Individuals considering training at NPAP are encouraged to be realistic about the financial commitment to training. Although the courses at NPAP are very reasonably priced, the additional costs of personal analysis, supervision, other expenses such as books and other reading materials, the total cost of psychoanalytic training is not negligible. Although candidates seeking the License in Psychoanalysis are offered a stipend for their clinical work, the stipend is not intended to support the candidate through the training. Those already-licensed candidates who already have or will soon begin their own private practices will sustain their own practice expenses and may or may not earn a living through their work. Many NPAP candidates continue to hold jobs throughout their training.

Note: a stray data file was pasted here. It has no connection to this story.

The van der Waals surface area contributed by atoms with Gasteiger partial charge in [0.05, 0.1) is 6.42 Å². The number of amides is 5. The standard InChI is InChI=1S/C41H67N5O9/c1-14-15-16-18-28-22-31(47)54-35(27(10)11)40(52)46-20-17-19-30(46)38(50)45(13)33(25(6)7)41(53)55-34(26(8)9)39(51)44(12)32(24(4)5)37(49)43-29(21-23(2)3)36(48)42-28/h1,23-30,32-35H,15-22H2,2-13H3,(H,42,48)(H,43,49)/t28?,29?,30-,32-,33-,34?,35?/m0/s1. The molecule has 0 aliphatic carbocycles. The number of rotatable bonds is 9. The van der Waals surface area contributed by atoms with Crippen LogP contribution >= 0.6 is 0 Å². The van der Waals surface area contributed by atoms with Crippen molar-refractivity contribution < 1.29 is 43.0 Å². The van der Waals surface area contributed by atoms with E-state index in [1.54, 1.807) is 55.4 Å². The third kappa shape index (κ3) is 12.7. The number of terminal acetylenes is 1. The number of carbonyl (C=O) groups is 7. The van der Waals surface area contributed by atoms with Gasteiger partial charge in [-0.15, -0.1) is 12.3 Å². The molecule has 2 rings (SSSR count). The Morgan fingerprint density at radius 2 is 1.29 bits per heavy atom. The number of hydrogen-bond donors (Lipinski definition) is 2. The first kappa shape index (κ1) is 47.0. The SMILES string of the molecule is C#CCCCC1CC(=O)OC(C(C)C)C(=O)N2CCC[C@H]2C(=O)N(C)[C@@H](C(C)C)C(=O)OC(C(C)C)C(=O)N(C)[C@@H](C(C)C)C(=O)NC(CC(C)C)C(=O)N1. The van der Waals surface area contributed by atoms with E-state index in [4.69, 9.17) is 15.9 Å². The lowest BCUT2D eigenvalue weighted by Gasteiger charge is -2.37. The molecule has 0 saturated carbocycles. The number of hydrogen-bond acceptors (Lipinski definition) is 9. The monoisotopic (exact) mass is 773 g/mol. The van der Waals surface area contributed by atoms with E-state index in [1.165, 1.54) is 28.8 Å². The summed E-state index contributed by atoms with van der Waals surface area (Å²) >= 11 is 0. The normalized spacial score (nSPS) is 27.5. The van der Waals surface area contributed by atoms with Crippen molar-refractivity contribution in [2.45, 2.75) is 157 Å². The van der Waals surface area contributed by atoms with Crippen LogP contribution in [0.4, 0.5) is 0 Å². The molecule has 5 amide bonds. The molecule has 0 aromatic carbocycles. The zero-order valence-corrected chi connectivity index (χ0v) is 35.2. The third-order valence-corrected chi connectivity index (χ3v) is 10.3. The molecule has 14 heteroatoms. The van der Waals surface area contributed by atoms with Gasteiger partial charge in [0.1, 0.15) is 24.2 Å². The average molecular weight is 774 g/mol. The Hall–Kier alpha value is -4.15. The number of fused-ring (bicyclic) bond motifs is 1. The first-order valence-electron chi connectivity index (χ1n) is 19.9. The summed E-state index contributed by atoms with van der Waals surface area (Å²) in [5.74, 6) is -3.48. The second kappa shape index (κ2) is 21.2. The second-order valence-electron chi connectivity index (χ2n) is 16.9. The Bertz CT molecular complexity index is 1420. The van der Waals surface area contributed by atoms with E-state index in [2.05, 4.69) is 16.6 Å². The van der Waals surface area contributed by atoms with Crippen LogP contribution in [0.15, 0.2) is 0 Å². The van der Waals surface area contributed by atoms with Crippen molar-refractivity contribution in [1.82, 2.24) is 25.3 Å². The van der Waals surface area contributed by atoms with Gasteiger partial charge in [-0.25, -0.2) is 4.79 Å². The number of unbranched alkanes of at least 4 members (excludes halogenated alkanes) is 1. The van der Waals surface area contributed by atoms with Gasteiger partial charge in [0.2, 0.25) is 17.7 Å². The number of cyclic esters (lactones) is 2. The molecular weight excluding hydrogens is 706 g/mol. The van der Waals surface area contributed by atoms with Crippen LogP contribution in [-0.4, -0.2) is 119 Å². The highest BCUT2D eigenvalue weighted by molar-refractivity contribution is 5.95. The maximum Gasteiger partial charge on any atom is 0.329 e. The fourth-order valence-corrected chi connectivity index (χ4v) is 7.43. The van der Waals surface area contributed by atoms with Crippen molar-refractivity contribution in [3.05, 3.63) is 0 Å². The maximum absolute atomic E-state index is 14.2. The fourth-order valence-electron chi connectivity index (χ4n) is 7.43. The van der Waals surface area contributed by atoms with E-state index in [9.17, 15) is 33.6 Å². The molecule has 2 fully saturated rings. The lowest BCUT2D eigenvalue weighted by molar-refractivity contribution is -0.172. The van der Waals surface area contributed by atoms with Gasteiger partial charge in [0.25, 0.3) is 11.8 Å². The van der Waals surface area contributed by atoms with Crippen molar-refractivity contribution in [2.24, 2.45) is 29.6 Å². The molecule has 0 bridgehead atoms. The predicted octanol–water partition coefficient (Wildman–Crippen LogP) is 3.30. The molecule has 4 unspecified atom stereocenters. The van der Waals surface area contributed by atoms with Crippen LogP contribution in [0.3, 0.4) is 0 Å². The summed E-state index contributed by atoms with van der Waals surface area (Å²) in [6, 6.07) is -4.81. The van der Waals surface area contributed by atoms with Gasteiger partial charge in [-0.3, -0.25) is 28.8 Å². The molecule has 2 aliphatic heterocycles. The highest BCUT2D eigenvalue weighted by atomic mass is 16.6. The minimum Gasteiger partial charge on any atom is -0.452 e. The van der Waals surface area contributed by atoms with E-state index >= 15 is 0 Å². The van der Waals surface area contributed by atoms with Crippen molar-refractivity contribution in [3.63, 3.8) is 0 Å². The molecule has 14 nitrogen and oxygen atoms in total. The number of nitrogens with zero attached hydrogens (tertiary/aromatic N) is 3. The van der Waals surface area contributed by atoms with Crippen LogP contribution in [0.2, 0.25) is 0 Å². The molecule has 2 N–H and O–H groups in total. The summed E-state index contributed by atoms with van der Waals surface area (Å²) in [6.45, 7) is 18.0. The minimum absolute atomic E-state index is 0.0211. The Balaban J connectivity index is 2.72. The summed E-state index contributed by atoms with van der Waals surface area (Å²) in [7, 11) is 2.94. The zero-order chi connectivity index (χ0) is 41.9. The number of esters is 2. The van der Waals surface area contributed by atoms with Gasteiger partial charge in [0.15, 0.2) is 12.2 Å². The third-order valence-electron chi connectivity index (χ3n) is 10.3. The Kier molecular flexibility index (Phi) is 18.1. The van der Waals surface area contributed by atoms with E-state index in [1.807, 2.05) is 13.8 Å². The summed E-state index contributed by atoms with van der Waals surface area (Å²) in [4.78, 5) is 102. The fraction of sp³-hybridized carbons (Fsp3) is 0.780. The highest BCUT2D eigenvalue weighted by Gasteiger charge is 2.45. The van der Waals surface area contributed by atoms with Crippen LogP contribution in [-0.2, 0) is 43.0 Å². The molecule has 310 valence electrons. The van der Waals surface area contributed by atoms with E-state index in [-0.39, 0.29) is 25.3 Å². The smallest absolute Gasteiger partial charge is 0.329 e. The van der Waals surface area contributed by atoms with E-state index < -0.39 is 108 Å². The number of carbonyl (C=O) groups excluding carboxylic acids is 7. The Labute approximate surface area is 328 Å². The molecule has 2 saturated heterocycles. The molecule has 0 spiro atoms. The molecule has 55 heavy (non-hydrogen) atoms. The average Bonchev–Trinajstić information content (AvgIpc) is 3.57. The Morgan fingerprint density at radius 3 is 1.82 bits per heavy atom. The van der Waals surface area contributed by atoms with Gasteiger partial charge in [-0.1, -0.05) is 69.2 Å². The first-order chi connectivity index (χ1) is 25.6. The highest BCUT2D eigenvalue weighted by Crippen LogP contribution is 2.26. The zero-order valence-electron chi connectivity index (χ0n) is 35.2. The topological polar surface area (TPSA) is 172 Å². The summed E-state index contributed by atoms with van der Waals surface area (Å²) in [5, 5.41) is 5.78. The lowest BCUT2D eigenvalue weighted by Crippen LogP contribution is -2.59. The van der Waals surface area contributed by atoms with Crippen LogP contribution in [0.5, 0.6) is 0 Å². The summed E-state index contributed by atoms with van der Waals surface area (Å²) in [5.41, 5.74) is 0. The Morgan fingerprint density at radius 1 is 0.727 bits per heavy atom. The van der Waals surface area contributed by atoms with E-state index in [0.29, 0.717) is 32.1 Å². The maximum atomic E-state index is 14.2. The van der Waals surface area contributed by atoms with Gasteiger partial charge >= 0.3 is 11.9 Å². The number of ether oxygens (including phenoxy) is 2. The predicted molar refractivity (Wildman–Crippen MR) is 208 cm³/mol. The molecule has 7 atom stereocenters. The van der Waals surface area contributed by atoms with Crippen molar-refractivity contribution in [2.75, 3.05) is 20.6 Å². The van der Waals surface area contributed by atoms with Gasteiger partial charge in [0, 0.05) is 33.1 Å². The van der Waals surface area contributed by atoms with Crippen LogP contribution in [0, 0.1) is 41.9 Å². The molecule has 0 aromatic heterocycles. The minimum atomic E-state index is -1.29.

At this time, NPAP’s training does not qualify for educational loans.
What is the end result of NPAP training? When I complete the course of study, what will I have?
Graduating from NPAP entitles you to full membership of the Association, with all privileges and benefits. In practical terms, it means you will be a part of a vibrant psychoanalytic community. If you choose, you will be able to teach, run for offices, serve on evaluation committees, attend special, members-only continuing education offerings, and serve as a training analyst and supervisor. It also earns you the right to use the title “psychoanalyst,” and apply for national certification through the National Association for the Advancement of Psychoanalysis, and, if you opted for the NYS license, to be licensed as a psychoanalyst. (Note: the New York State License in Psychoanalysis can be obtained in advance of graduation from NPAP. For more information, go to: https://npap.org/training-details/under the heading “The Certificate of Completion of NPAP’s New York State License Qualifying Program in Psychoanalysis.”)